Supporters call them visionaries, patriots. Critics call them racist, xenophobic. Both President Bush and Mexican President Vicente Fox call them vigilantes. With tongue in cheek, they call themselves "undocumented border patrol agents." They are the Minutemen, a group of more than 1000 volunteers that began patrolling a 23-mile stretch of the Arizona-Mexico border on April 1.
Irritated with the federal government's attempts to curb illegal immigration and drug trafficking, these citizens have formed what co-founder Chris Simcox calls, "the nation's largest neighborhood watch group." According to their website, they are "a grassroots effort to bring Americans to the defense of their homeland." But in a climate of increased xenophobia and national unease, could the Minutemen be hurting more than they are helping?
The Minutemen have selected one of the most vulnerable stretches of the border to patrol, between Douglas and Naco, Arizona. Douglas is a principal port of entry for narcotics. Due to the sheer volume of illegal activity in this area, law enforcement officials are concerned that the project will lead to violent confrontations between the Minutemen and dangerous smugglers, or even accidental confrontations between armed volunteers and authorities. The Border Patrol criticizes the Minutemen for tripping sensors in the desert, which are intended to alert authorities of possible illegal border crossings.
Minutemen project organizers do not support or engage in the arrest or detention of anyone. As they claim, volunteers are armed only to protect themselves. They even carry water and supplies to supposedly provide aid to anyone in need, even those suspected of illegal activity.
The Minutemen have argued that the goal of the project is not to arrest or detain, but instead to observe and report. Volunteers survey the area using private aircraft and binoculars, alerting authorities of suspicious activity. According to the Border Patrol, they have received 317 calls from the area patrolled by the Minutemen, resulting in 846 arrests, but they will not say whether these calls came from volunteers or not. Project spokesmen say their patrols have resulted in 268 arrests so far.
Legally, the Minutemen have every right to do exactly what they are doing. The right to assemble and the right to bear arms are both protected under the First and Second Amendments, as well as by Arizona state law; which is why, according to Arizona Governor Janet Napolitano, they have not been stopped.
By the same token, the Minutemen do not disagree that the job they are doing should be performed by law enforcement officers. They insist however that the federal government is not stepping up to the plate. As vocal critics of the government, they also claim that neither republicans nor democrats are willing to secure the border for fear of losing votes. According to the Minutemen, democrats fear alienating minorities, while Republicans fear alienating business owners who hire illegal immigrants. The Minutemen thus feel obligated to pick up the slack created by what they see as a political stale-mate.
"This whole event has transformed my view of my role as an American citizen," says Minutemen volunteer Tim Donnelly. Donnelly and other volunteers are putting pressure on congress and the White House to get serious about securing our border.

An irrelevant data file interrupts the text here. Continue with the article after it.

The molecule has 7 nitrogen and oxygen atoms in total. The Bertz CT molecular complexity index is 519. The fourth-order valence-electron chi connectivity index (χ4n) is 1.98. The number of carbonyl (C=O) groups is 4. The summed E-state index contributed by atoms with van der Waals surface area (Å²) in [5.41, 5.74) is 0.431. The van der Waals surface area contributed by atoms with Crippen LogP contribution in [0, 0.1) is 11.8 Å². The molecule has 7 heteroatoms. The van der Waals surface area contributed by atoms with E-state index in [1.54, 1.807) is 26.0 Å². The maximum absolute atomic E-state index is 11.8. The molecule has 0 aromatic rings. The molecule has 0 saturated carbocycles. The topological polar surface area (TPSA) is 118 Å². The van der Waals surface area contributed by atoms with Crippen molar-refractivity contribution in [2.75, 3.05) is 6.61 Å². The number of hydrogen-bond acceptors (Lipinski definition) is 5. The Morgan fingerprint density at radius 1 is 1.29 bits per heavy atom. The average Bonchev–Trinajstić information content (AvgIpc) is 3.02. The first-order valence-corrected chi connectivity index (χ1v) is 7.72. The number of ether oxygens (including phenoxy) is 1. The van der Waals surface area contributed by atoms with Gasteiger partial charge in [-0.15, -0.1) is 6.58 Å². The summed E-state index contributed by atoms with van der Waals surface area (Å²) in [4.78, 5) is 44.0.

But critics doubt that the project will lead to any lasting change in immigration or border patrol policy. The root of the problem, according to the National Border Patrol Council, is the fact so many businesses continue to employee illegal immigrants with no fear of retribution.
Co-founder Jim Gilchrist agrees. Recently, he announced that when the Arizona patrols end on April 30, the project will move into its second phase - publicly exposing businesses who knowingly hire illegal immigrants. Project organizers also intend to expand into other border states, and finding volunteers should be no problem - according to Gilchrist and Simcox, the organization has received over 10,000 phone calls from citizens who want to join their cause.
But, what of the accusations of racism, xenophobia, and white supremacy? Project organizers insist that they refuse to accept volunteers with racist tendencies, or those who have known ties to separatist organizations. They point to the ethnic diversity of the volunteers themselves. Thus far, no evidence has been brought to light that would support such accusations against the Minutemen.
The Minutemen recognize a porous border as an open door for terrorists, or those who would do harm to our country and its citizens. Last year, about 65,000 people "other-than-Mexicans" were arrested crossing into the U.S. illegally from Mexico - 20,000 more than in 2003. According to the Minutemen, this is a problem we must start taking seriously, or we risk another devastating attack on American soil. It has nothing to do with racism, the Minutemen say. It has to do with homeland security and respect for the rule of law.
And according to those citizens who live along the 23-mile stretch of border, the Minutemen Project has been a welcome change for most. While some residents are concerned about a potential increase in violence in their own backyards, many consider the volunteers tourists, a potential boon for the local economy. And according to one woman who lives in a heavily trafficked area, "Our dogs used to bark all night at the people who were sneaking in illegally. Since the Minutemen have been here, our dogs have stopped barking, and my family can sleep soundly at last."